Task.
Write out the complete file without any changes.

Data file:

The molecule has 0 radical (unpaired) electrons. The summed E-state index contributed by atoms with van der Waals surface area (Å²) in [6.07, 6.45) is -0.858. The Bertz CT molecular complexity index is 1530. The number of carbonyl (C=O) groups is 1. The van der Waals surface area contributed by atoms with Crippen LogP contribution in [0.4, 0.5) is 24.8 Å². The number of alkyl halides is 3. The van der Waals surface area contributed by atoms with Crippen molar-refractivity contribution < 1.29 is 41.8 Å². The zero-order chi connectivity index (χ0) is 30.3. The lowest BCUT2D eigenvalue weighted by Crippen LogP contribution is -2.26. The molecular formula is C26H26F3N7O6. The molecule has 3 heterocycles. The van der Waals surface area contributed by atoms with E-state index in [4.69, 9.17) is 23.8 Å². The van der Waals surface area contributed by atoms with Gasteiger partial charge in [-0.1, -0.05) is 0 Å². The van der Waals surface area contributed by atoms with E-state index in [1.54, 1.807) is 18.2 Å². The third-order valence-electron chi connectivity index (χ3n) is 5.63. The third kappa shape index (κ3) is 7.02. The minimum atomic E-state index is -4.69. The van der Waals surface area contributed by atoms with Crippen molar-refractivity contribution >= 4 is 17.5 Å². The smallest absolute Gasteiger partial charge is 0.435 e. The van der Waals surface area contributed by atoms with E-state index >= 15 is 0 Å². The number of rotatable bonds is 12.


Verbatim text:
The molecule has 0 radical (unpaired) electrons. The summed E-state index contributed by atoms with van der Waals surface area (Å²) in [6.07, 6.45) is -0.858. The Bertz CT molecular complexity index is 1530. The number of carbonyl (C=O) groups is 1. The van der Waals surface area contributed by atoms with Crippen LogP contribution in [0.4, 0.5) is 24.8 Å². The number of alkyl halides is 3. The van der Waals surface area contributed by atoms with Crippen molar-refractivity contribution < 1.29 is 41.8 Å². The zero-order chi connectivity index (χ0) is 30.3. The lowest BCUT2D eigenvalue weighted by Crippen LogP contribution is -2.26. The molecular formula is C26H26F3N7O6. The molecule has 3 heterocycles. The van der Waals surface area contributed by atoms with E-state index in [4.69, 9.17) is 23.8 Å². The van der Waals surface area contributed by atoms with Gasteiger partial charge in [-0.1, -0.05) is 0 Å². The van der Waals surface area contributed by atoms with E-state index in [1.54, 1.807) is 18.2 Å². The third-order valence-electron chi connectivity index (χ3n) is 5.63. The third kappa shape index (κ3) is 7.02. The minimum atomic E-state index is -4.69. The van der Waals surface area contributed by atoms with Crippen molar-refractivity contribution >= 4 is 17.5 Å². The smallest absolute Gasteiger partial charge is 0.435 e. The van der Waals surface area contributed by atoms with E-state index >= 15 is 0 Å². The number of rotatable bonds is 12.